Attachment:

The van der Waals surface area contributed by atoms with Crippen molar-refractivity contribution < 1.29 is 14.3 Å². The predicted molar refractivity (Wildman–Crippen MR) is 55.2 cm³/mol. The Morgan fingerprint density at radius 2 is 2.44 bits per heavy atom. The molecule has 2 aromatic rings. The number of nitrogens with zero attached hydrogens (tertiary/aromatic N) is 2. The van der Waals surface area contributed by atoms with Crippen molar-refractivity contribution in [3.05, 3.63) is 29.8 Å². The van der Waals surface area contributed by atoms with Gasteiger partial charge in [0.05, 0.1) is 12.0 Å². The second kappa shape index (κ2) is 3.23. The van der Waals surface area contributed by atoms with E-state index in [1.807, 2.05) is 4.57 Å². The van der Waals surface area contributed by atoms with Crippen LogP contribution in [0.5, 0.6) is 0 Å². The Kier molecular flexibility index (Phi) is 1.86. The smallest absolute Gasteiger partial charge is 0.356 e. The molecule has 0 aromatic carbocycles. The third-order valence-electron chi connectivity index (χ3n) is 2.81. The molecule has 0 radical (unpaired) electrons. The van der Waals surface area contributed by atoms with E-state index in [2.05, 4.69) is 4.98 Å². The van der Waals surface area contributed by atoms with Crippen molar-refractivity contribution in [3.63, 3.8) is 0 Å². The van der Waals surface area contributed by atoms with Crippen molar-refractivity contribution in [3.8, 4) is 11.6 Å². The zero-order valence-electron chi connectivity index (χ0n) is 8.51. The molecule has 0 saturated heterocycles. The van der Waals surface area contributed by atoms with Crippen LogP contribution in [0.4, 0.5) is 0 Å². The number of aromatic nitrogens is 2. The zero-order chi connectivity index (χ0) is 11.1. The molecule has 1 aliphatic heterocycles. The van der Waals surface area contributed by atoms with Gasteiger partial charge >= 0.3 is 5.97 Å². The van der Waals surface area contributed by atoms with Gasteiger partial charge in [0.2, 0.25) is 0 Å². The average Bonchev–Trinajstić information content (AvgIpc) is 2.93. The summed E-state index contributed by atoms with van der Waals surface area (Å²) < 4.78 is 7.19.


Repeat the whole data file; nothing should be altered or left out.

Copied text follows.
The van der Waals surface area contributed by atoms with Crippen molar-refractivity contribution < 1.29 is 14.3 Å². The predicted molar refractivity (Wildman–Crippen MR) is 55.2 cm³/mol. The Morgan fingerprint density at radius 2 is 2.44 bits per heavy atom. The molecule has 2 aromatic rings. The number of nitrogens with zero attached hydrogens (tertiary/aromatic N) is 2. The van der Waals surface area contributed by atoms with Crippen molar-refractivity contribution in [3.05, 3.63) is 29.8 Å². The van der Waals surface area contributed by atoms with Gasteiger partial charge in [0.05, 0.1) is 12.0 Å². The second kappa shape index (κ2) is 3.23. The van der Waals surface area contributed by atoms with E-state index in [1.807, 2.05) is 4.57 Å². The van der Waals surface area contributed by atoms with Crippen LogP contribution in [0.5, 0.6) is 0 Å². The Kier molecular flexibility index (Phi) is 1.86. The smallest absolute Gasteiger partial charge is 0.356 e. The molecule has 0 aromatic carbocycles. The third-order valence-electron chi connectivity index (χ3n) is 2.81. The molecule has 0 radical (unpaired) electrons. The van der Waals surface area contributed by atoms with E-state index in [2.05, 4.69) is 4.98 Å². The van der Waals surface area contributed by atoms with Crippen molar-refractivity contribution in [3.63, 3.8) is 0 Å². The van der Waals surface area contributed by atoms with Crippen molar-refractivity contribution in [3.8, 4) is 11.6 Å². The zero-order valence-electron chi connectivity index (χ0n) is 8.51. The molecule has 0 saturated heterocycles. The van der Waals surface area contributed by atoms with Crippen LogP contribution in [0.4, 0.5) is 0 Å². The number of aromatic nitrogens is 2. The zero-order chi connectivity index (χ0) is 11.1. The molecule has 1 aliphatic heterocycles. The van der Waals surface area contributed by atoms with Gasteiger partial charge >= 0.3 is 5.97 Å². The van der Waals surface area contributed by atoms with Gasteiger partial charge in [0.2, 0.25) is 0 Å². The average Bonchev–Trinajstić information content (AvgIpc) is 2.93. The summed E-state index contributed by atoms with van der Waals surface area (Å²) < 4.78 is 7.19.